Both these objectives are hard to achieve and require time. We are reminded that in order to be sustainable the concept of “time” must be respected and cannot be artificially “compressed”. This is illustrated by the failure of the attempt to collect a million signatures for the people4soil European Citizens’ Initiative, which perhaps failed to take account of this fact.
Continua a leggere “…. Let’s get started”
Some of our readers have posed the following question: “Why should we worry about the soil when the future of food production will be in factories/farms located inside buildings that are closed off and very tightly controlled?”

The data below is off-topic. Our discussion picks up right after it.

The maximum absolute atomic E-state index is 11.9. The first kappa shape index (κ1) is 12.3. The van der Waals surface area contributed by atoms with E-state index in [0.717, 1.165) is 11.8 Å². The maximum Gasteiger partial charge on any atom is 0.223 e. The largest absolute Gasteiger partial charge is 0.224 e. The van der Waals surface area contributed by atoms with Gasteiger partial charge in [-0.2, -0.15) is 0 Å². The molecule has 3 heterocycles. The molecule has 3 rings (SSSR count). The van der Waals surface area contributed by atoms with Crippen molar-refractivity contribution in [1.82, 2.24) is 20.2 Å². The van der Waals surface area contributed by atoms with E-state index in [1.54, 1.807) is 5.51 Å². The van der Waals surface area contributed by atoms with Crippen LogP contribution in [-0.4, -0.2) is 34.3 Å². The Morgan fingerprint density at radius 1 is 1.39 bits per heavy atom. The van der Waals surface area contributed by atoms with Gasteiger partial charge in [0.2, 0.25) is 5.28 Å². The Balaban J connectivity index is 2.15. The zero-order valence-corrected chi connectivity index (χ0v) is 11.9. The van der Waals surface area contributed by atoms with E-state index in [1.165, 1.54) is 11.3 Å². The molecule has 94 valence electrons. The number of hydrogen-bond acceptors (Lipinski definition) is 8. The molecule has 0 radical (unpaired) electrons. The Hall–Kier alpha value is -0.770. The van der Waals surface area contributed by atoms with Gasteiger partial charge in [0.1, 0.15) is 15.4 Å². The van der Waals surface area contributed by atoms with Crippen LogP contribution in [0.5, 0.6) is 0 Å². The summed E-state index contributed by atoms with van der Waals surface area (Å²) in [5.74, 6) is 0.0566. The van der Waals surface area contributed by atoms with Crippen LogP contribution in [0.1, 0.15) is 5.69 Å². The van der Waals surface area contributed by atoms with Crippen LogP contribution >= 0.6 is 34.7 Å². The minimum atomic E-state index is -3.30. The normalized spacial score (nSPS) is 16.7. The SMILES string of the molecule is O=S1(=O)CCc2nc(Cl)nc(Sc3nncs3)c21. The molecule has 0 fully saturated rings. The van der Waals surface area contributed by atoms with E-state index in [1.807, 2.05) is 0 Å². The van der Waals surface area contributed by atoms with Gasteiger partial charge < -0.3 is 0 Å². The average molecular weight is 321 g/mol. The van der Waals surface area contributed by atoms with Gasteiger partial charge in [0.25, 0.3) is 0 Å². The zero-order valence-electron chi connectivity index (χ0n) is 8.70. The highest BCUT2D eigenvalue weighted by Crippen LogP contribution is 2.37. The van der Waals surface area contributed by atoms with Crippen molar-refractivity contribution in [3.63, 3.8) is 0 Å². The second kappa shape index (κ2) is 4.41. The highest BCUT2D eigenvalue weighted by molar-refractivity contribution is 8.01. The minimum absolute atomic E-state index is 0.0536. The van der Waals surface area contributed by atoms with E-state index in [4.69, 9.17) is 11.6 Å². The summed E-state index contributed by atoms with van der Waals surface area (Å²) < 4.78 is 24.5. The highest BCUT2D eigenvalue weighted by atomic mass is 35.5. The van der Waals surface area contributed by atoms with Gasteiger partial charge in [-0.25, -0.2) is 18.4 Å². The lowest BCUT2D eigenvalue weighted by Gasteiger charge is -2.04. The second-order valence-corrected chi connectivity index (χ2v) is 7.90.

This question is not intended to provoke; rather it reflects a reality that is growing more concrete by the day. You just need to watch this three-minute YouTube video showing productive ‘vertical farms‘ that have been created inside industrial warehouses. These closed sites contain huge metal shelving units or purpose-built structures on which grow plants without soil, with special mechanisms that distribute to the roots of the plants misted water containing all the substances they need to grow. The water ‘irrigates’ the reusable cloth made from recycled plastic on which the plants grow, while the light comes from special lamps; there is no risk of pests or diseases. In addition the sites are easier for people to work in (the shelves can be raised and lowered automatically so they are at the right height) and the whole thing is controlled by sensors connected to computers running the necessary programs. These structures are located not on Mars but in the centres of our cities, allowing the products to be distributed with almost no food miles. Continua a leggere “Food production without soil”